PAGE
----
|Opportunity (model_name)||(Only shown when the "Knowledge Components" option is selected.) An opportunity is the first chance on a step for a student to demonstrate whether he or she has learned the associated knowledge component. Opportunity number is therefore a count that increases by one each time the student encounters a step with the listed knowledge component. In the case of multiple KCs assigned to a single step, opportunity number values are separated by two tildes ("~~") and are given in the same order as the KC names. Check here to see how opportunity count is computed when Event Type column is present in transaction data.|
|Predicted Error Rate (model_name)||A hypothetical error rate based on the Additive Factor Model (AFM) algorithm. A value of "1" is a prediction that a student's first attempt will be an error (incorrect attempt or hint request); a value of "0" is a prediction that the student's first attempt will be correct. For specifics, see below "Predicted Error Rate" and how it's calculated. In the case of multiple KCs assigned to a single step, Datashop implements a compensatory sum across all of the KCs, thus a single value of predicted error rate is provided (i.e., the same predicted error rate for each KC assigned to a step). For more detail on Datashop's implementation for multi-skilled step, see Model Values page.|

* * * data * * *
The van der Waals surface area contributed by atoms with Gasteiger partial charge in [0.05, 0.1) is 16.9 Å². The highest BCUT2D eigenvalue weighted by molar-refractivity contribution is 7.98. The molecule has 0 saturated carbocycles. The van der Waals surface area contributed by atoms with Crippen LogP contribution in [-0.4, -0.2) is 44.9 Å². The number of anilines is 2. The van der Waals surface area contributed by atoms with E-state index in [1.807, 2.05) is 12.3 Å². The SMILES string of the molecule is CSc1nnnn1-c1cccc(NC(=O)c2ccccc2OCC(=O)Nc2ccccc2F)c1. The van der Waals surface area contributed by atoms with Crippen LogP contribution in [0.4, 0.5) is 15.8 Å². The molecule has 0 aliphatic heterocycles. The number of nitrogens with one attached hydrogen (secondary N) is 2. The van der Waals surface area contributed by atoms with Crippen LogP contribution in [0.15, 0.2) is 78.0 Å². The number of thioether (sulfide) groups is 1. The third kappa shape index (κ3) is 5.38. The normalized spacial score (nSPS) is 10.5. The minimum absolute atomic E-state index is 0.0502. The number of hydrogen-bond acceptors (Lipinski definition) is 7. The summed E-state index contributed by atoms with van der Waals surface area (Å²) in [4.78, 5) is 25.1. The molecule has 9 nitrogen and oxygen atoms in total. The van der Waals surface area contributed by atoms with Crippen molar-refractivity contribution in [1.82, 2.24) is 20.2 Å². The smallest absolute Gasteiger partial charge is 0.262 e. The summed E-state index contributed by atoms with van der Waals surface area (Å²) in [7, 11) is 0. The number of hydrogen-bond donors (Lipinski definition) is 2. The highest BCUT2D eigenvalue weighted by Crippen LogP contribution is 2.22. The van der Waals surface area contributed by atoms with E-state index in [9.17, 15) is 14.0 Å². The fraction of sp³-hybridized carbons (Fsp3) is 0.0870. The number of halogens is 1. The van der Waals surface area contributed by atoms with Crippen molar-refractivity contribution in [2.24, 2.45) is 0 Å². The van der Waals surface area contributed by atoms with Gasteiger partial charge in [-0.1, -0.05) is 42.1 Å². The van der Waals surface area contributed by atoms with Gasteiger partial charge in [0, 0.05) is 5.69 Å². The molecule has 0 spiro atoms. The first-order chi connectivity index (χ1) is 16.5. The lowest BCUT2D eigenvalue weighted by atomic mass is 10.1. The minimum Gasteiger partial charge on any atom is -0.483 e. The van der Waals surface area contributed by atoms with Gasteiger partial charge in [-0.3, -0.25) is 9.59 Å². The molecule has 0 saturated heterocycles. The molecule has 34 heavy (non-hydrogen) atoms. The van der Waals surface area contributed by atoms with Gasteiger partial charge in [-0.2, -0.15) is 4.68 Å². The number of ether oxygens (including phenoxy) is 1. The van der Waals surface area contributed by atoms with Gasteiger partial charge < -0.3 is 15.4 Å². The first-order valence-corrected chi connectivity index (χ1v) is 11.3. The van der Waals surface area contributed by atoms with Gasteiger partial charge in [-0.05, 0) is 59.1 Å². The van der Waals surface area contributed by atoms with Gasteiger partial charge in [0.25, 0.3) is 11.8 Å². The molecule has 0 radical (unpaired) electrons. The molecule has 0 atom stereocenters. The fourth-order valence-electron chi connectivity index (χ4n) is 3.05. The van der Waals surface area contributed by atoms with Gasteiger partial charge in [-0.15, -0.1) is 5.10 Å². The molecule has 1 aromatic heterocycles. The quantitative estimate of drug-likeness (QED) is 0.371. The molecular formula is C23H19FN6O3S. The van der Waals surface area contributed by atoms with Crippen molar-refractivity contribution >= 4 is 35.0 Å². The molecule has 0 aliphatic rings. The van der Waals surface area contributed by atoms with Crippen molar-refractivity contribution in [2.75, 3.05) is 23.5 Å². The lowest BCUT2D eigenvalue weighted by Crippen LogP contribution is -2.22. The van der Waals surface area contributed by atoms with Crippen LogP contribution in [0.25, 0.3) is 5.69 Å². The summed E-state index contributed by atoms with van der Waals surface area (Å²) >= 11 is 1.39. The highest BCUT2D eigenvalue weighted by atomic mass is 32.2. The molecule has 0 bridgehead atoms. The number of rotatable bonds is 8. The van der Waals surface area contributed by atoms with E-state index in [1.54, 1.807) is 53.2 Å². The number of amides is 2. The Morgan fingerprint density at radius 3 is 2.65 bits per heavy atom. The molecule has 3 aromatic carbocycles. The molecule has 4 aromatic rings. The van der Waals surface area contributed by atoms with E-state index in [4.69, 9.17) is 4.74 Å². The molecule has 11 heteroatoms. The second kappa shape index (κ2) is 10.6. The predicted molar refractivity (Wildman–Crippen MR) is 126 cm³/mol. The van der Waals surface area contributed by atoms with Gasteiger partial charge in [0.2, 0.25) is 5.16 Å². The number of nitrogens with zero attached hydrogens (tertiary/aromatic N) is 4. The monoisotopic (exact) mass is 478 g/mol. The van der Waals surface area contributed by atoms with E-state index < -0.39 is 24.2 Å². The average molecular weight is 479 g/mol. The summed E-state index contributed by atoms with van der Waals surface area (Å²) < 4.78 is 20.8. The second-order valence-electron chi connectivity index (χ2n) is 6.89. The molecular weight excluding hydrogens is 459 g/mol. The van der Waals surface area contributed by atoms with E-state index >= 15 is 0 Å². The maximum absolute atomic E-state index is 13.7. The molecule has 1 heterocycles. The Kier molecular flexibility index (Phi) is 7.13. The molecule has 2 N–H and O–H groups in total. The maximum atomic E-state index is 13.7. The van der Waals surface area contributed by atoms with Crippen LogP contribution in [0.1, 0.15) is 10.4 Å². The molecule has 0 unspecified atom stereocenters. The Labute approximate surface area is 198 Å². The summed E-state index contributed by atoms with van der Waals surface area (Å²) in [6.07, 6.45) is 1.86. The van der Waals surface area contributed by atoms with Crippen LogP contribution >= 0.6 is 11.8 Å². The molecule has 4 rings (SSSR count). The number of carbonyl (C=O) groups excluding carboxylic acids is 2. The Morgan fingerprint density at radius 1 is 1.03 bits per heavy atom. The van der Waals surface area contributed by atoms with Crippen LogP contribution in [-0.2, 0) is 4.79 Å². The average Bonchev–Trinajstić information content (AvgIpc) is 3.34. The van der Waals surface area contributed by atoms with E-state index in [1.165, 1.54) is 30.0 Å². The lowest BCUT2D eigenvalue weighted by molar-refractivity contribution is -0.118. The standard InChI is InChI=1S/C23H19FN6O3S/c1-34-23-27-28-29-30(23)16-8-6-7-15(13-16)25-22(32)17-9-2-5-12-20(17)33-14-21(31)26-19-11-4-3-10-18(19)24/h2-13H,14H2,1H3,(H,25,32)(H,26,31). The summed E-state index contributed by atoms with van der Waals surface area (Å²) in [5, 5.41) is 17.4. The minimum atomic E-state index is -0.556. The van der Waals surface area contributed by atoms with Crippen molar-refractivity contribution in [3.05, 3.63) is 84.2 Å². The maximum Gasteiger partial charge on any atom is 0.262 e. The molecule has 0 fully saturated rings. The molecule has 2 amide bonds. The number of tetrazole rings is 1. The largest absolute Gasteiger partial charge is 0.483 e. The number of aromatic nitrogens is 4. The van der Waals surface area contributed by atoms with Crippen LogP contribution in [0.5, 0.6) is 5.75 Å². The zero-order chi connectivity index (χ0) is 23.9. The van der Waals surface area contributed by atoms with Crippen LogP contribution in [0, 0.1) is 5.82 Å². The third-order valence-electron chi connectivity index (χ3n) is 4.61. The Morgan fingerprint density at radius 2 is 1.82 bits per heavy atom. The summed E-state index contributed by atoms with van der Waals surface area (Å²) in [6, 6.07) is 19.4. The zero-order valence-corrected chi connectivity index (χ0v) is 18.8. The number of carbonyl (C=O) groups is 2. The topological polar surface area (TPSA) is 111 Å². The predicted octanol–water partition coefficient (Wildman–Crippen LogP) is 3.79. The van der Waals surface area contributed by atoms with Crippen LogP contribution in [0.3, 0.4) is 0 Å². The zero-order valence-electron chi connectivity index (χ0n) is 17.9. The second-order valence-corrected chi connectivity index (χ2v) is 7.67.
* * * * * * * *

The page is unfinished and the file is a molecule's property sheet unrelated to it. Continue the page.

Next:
See the Student-Step Rollup Example for a visual description of how step times, step durations, and correct step durations are calculated.
“Predicted Error Rate” and how it's calculated
Predicted error rate is the probability of the student making an error (incorrect action or hint request) on a step, as predicted by the Additive Factor Model algorithm.